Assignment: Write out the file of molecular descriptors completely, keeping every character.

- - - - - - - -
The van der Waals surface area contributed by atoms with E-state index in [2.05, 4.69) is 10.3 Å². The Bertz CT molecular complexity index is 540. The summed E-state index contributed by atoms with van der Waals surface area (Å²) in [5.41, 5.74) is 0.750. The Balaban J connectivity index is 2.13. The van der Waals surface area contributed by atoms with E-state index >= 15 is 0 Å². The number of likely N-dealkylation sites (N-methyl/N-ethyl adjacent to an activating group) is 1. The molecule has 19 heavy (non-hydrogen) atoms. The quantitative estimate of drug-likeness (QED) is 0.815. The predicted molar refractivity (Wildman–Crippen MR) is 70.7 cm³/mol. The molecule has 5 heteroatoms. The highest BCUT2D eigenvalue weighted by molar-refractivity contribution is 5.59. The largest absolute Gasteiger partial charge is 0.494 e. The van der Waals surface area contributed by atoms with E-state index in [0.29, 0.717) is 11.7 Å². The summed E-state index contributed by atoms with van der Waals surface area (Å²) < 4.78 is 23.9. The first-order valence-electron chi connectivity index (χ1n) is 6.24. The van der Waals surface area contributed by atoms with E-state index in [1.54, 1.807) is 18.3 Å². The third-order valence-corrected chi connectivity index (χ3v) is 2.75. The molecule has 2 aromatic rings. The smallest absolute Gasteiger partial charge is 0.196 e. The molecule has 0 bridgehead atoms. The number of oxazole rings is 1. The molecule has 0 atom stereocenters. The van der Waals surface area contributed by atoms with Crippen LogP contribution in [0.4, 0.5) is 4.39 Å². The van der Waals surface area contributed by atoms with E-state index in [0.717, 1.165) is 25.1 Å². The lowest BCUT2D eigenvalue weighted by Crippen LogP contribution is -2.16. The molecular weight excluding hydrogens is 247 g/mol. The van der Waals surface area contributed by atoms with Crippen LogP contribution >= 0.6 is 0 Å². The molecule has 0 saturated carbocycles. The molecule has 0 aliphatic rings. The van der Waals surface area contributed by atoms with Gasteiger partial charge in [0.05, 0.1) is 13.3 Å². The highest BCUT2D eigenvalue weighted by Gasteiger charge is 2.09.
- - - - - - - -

The van der Waals surface area contributed by atoms with E-state index in [2.05, 4.69) is 10.3 Å². The Bertz CT molecular complexity index is 540. The summed E-state index contributed by atoms with van der Waals surface area (Å²) in [5.41, 5.74) is 0.750. The Balaban J connectivity index is 2.13. The van der Waals surface area contributed by atoms with E-state index >= 15 is 0 Å². The number of likely N-dealkylation sites (N-methyl/N-ethyl adjacent to an activating group) is 1. The molecule has 19 heavy (non-hydrogen) atoms. The quantitative estimate of drug-likeness (QED) is 0.815. The predicted molar refractivity (Wildman–Crippen MR) is 70.7 cm³/mol. The molecule has 5 heteroatoms. The highest BCUT2D eigenvalue weighted by molar-refractivity contribution is 5.59. The largest absolute Gasteiger partial charge is 0.494 e. The van der Waals surface area contributed by atoms with E-state index in [0.29, 0.717) is 11.7 Å². The summed E-state index contributed by atoms with van der Waals surface area (Å²) < 4.78 is 23.9. The first-order valence-electron chi connectivity index (χ1n) is 6.24. The van der Waals surface area contributed by atoms with E-state index in [1.54, 1.807) is 18.3 Å². The third-order valence-corrected chi connectivity index (χ3v) is 2.75. The molecule has 2 aromatic rings. The smallest absolute Gasteiger partial charge is 0.196 e. The molecule has 0 bridgehead atoms. The number of oxazole rings is 1. The molecule has 0 atom stereocenters. The van der Waals surface area contributed by atoms with Crippen LogP contribution in [0.4, 0.5) is 4.39 Å². The van der Waals surface area contributed by atoms with E-state index in [0.717, 1.165) is 25.1 Å². The lowest BCUT2D eigenvalue weighted by Crippen LogP contribution is -2.16. The molecular weight excluding hydrogens is 247 g/mol. The van der Waals surface area contributed by atoms with Crippen LogP contribution >= 0.6 is 0 Å². The molecule has 0 saturated carbocycles. The molecule has 0 aliphatic rings. The van der Waals surface area contributed by atoms with Gasteiger partial charge in [0.05, 0.1) is 13.3 Å². The highest BCUT2D eigenvalue weighted by Gasteiger charge is 2.09.